As 1924 drew to a close, hundreds of thousands in what were known as congested districts (the most impoverished areas) were in dire need. The Freeman’s Journal illustrated the depths of the crisis when reporting from Connemara, one of the worst hit regions. It wrote:

 75% of the people had now no potatoes, their chief diet for the last 2 months, and the harvest prospects were never worse in living memory. There is no employment.

As early as 20 August 1924, the Meath Chronicle reported “a famine condition is imminent as bad as 1847”. Through the early autumn, local and national newspapers were littered with similar predictions of mass starvation.

These dire predictions of mass starvation were not just the work of newspaper editors prone to sensationalism. In September 1924 after The Anglo-Celt, a Cavan based newspaper, predicted a famine, the local branch of Cumann na nGaedheal complimented this “timely exposure of the true state of affairs….the shadow of famine is overspreading the outlook of the poor peasantry”.  By October, people in Connemara were reported to be surviving on seaweed and shellfish.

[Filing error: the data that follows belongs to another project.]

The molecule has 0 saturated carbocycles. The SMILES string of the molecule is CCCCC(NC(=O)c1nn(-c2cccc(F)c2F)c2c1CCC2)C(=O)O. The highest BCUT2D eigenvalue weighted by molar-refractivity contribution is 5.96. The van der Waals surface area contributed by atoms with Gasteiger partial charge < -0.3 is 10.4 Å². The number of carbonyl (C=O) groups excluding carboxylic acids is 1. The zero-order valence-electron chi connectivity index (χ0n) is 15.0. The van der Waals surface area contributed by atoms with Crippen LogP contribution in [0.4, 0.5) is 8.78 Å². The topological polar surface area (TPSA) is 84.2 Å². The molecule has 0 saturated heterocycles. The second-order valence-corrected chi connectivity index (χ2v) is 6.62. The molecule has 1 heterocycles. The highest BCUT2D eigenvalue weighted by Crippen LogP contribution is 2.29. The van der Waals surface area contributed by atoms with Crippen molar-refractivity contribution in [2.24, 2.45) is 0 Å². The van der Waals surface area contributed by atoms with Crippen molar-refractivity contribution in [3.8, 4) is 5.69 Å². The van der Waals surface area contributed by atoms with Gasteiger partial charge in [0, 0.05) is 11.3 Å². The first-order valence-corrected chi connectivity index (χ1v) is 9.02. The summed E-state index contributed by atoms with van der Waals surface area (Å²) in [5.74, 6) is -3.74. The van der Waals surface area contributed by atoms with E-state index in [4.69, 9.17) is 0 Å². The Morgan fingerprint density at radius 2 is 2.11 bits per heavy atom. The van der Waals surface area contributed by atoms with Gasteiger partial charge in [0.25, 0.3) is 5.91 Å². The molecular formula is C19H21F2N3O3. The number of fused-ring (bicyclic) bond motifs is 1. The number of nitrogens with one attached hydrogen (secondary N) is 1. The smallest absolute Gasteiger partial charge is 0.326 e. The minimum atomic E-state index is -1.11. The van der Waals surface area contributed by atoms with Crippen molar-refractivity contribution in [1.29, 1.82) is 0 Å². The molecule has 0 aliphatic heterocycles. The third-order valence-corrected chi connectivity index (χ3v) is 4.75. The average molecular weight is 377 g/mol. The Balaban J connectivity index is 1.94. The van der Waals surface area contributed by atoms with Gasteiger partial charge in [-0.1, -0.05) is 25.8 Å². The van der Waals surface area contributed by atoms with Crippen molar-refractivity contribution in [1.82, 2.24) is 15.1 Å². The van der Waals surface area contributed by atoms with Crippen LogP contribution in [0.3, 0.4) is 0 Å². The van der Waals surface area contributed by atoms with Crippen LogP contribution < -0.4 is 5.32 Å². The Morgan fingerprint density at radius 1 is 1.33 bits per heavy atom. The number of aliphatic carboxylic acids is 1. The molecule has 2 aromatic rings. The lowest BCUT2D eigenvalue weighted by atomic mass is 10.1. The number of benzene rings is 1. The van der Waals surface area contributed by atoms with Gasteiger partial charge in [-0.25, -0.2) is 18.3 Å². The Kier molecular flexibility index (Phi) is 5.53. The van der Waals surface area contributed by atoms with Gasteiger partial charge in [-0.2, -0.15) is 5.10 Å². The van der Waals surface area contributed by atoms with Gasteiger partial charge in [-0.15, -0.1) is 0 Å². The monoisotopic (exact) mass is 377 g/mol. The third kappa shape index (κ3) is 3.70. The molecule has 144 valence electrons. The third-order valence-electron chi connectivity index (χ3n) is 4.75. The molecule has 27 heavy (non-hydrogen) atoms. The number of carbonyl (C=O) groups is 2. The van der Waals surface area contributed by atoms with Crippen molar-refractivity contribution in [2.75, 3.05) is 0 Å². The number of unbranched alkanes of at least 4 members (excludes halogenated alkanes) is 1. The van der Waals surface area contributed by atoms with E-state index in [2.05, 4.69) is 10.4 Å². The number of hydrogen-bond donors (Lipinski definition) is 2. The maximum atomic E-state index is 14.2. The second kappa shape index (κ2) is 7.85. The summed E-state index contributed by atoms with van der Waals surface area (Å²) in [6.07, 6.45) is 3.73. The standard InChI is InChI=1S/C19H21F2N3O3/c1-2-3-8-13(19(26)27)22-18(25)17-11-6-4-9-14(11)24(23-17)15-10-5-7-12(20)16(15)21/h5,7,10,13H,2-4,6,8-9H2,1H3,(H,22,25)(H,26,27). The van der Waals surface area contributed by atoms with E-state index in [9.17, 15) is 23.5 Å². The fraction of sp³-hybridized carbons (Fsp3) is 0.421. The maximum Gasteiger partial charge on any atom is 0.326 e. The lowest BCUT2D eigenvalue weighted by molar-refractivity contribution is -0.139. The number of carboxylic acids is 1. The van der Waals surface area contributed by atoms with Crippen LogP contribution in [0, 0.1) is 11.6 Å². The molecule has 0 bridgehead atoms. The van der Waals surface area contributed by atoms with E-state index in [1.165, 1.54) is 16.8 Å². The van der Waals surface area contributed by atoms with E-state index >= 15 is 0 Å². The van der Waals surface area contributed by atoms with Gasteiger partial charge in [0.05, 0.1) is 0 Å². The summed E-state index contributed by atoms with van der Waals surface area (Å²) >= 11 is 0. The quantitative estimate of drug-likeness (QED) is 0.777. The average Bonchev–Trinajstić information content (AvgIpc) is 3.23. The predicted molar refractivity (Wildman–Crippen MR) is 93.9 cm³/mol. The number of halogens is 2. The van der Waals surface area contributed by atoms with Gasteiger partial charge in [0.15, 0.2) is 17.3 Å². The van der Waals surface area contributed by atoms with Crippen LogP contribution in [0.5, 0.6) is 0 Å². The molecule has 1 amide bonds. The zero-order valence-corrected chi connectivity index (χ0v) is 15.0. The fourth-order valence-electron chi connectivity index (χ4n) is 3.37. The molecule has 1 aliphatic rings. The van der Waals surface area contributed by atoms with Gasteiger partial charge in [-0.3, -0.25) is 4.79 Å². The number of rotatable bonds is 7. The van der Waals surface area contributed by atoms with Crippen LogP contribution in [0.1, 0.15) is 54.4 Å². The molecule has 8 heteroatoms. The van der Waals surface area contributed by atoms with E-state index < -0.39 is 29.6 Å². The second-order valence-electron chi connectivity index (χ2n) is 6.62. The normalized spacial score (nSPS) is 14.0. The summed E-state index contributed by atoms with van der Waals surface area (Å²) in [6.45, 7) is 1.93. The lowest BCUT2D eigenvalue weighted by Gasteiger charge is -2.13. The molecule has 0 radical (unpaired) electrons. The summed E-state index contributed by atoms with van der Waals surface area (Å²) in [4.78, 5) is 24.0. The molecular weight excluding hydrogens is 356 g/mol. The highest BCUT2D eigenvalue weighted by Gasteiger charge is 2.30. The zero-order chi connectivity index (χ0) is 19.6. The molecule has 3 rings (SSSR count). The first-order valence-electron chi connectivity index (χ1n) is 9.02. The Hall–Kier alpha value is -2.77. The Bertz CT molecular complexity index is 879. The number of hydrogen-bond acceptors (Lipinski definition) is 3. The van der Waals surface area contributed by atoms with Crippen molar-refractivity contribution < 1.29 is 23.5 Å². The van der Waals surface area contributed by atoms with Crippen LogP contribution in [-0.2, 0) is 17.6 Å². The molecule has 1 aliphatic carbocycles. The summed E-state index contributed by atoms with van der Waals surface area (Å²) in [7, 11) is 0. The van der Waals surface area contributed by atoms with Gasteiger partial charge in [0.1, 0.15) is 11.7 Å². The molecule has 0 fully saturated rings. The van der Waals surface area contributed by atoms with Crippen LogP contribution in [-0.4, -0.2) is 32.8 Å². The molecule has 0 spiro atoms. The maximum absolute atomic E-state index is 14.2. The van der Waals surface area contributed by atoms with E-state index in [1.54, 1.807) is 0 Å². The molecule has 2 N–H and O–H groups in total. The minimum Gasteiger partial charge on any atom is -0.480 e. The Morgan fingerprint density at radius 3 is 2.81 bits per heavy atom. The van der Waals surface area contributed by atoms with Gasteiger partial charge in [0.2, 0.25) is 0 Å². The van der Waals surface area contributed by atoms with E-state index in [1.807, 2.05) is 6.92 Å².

PastedImage-38845 This picture appeared in the Manchester Guardian in February 1925

Even though the government voted through £500,000 in aid, the crisis continued to deepen and by early January 1925, the worst predictions began to materialise in the west.

On New Year’s Eve 1924, a doctor was called to the home of Michael Kane who lived on Omey Island. Arriving at the house, the physician found the man”lying on the stone floor near a small turf fire”.

His emaciated face showed only too plainly the cause of his illness. The man was starving and too far-gone to benefit from medical attention. Two children, of three years and two years, respectively were lying by the fire trying to keep warm.  They too were weak for want of nourishment.

Kane died two days later in Galway hospital from typhoid, his body too weak to resist.

He was not the only casualty. In January and February, newspapers in Clare and Galway reported the deaths of over 10 people, predominantly children, from starvation or starvation related disease. Harrowing accounts of desperate poverty filled newspaper columns. The charity, Queen Victoria’s Jubilee Nurses’ organisation, saw a large increase in “maternity and child welfare” cases from 51,106 in 1924 to 67,295 in 1925.

While the Manchester Guardian termed what was happening in Ireland as a famine, this may have been an exaggeration. While it is true people were dying from malnutrition and starvation, the view of the President W.T. Cosgrave is perhaps more accurate.